Metro Schools working to fill need for female coders

Photo: WKRN

NASHVILLE, Tenn. (WKRN) – Inside Overton High School’s IT Academy the diverse student body is learning a language that no matter what their native language is they can use it to make a good living.

They are learning how to write computer code.

“I have in one of my Programming II classes a student from Nepal and a student from Mexico and they sit next to each other,” teacher Brent Sanderson said. “Neither one of them is super great with English but they help each other because they have a grasp of Java which is the language we teach.”

Sanderson told News 2 there are a number of coding jobs that are outsourced because there aren’t enough qualified coders to match the demand.

“There are many programming jobs that go overseas because the people who can speak English are not talented enough to do the programming,” he said. “So the programming job gets done by someone over in Asia who can actually program and then just emails their code back to the company who is contracting them out.”

The Bureau of Labor Statistics projects that by 2024 there will be 488,500 new computer and information technology jobs added to the economy.

That is a 12 percent growth, more than any other occupation.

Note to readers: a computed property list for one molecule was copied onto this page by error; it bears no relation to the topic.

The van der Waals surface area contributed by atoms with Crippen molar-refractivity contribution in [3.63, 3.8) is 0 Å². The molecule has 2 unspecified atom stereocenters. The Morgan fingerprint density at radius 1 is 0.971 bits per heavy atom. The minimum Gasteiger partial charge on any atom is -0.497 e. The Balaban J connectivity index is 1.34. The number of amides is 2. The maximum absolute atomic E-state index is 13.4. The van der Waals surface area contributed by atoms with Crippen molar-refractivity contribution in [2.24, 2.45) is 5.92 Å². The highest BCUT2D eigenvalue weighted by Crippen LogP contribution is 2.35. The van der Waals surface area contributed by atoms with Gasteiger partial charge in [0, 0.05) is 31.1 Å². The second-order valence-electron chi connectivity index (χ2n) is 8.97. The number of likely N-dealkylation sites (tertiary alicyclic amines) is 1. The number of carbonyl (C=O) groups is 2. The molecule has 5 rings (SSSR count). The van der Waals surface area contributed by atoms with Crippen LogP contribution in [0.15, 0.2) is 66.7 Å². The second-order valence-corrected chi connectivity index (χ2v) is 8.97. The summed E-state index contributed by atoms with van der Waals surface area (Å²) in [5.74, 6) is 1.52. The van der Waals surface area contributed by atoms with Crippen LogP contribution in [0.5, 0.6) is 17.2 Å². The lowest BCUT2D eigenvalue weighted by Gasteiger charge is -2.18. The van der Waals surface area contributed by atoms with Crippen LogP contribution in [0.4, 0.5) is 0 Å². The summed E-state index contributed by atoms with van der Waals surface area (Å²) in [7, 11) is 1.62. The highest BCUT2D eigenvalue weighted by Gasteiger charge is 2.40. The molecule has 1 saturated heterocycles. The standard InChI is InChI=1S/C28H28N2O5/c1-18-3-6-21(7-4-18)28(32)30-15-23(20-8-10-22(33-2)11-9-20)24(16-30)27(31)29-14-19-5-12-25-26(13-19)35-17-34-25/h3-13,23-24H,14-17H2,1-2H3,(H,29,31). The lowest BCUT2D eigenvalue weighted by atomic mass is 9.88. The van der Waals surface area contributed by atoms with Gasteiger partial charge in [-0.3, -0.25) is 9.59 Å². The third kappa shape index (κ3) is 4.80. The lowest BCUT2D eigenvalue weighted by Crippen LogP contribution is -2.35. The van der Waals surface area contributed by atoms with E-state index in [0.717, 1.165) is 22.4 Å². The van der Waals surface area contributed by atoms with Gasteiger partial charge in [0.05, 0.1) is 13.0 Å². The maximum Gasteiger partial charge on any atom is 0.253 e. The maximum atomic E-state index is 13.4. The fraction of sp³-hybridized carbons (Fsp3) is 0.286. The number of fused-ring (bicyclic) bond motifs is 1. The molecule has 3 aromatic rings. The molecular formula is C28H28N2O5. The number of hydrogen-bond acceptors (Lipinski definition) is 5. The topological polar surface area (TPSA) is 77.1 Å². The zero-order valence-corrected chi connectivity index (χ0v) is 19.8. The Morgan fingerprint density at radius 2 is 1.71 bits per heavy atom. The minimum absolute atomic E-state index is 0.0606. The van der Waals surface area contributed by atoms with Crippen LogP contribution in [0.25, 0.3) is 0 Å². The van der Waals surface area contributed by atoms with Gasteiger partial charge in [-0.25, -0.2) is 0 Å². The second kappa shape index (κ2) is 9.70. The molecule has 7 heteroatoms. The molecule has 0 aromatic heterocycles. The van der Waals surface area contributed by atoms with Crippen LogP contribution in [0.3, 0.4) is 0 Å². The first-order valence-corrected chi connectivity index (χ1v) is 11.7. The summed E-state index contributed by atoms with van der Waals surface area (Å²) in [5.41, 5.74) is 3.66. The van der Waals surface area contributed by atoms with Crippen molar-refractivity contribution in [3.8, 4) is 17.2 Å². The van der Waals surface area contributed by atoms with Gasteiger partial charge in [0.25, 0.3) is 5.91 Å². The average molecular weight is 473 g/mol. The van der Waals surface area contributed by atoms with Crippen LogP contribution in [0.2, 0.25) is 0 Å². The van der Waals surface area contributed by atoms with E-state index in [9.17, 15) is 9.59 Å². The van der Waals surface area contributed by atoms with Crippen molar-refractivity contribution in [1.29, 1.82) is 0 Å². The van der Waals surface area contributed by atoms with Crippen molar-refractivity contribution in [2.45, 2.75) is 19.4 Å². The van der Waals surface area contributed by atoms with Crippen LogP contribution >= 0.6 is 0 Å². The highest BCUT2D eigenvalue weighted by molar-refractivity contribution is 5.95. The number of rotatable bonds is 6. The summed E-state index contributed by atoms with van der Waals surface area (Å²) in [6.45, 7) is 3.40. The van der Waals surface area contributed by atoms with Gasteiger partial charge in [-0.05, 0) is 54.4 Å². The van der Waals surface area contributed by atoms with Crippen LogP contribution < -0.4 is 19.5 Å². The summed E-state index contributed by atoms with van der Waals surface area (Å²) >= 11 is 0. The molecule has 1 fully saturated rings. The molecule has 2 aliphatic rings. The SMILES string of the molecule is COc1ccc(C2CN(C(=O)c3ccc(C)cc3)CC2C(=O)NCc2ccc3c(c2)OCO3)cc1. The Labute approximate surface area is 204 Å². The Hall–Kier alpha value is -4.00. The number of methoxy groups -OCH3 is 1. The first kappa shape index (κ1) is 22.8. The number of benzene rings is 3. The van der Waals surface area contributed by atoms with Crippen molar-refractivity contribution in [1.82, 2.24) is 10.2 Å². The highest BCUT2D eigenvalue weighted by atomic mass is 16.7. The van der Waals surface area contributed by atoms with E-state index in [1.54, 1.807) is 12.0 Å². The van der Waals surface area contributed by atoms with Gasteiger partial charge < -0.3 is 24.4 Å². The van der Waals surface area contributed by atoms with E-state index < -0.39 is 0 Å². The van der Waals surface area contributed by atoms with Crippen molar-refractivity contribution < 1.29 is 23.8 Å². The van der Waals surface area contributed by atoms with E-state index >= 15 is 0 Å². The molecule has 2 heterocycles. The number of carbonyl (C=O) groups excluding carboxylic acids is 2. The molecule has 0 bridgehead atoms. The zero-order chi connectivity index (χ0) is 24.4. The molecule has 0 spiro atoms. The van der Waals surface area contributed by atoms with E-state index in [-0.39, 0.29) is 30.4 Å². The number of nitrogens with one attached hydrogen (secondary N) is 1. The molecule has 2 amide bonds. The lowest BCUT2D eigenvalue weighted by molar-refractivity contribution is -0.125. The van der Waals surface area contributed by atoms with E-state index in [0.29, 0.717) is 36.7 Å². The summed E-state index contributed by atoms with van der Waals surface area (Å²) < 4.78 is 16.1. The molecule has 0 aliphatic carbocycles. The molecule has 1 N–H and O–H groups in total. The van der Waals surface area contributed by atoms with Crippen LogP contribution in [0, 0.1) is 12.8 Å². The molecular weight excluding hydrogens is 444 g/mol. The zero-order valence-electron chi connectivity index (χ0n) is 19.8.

Then when it comes to pay, the median wage nationally is around $35,000. For coders, it’s $79,000.

Another need within coding its self is for female coders.

Sasha Pickett is the manager for web services for HCA. Her department manages all the web properties for HCA. That is about 840 websites.

She founded the “IT” Girls mentoring program inside Overton’s IT Academy, which pairs female students in the academy with female IT professionals working at HCA.

“You can’t be what you can’t see,” she said. “That is something that really stuck with me and I thought I wanted to show young girls that a lot of women work in the field.”

Some of the female students find it inspiring to work with their mentors from HCA.

“It is amazing to get to see that they are proving everyone wrong,” Overton High Student Khai Herdin said. “If they can do it, we can to. We are looking up to them like role models.”

The other people glad to see their daughters in the program are parents.

“I didn’t know which path to go, but I talked to my parents and a bunch of teachers and they said I.T. is involved with everything so I joined the I.T. academy,” Overton High School Student Jillian Lee said. “My dad thinks it is cool.”

For more information on the IT Academy and other academy options within Metro Nashville Public Schools, click here.

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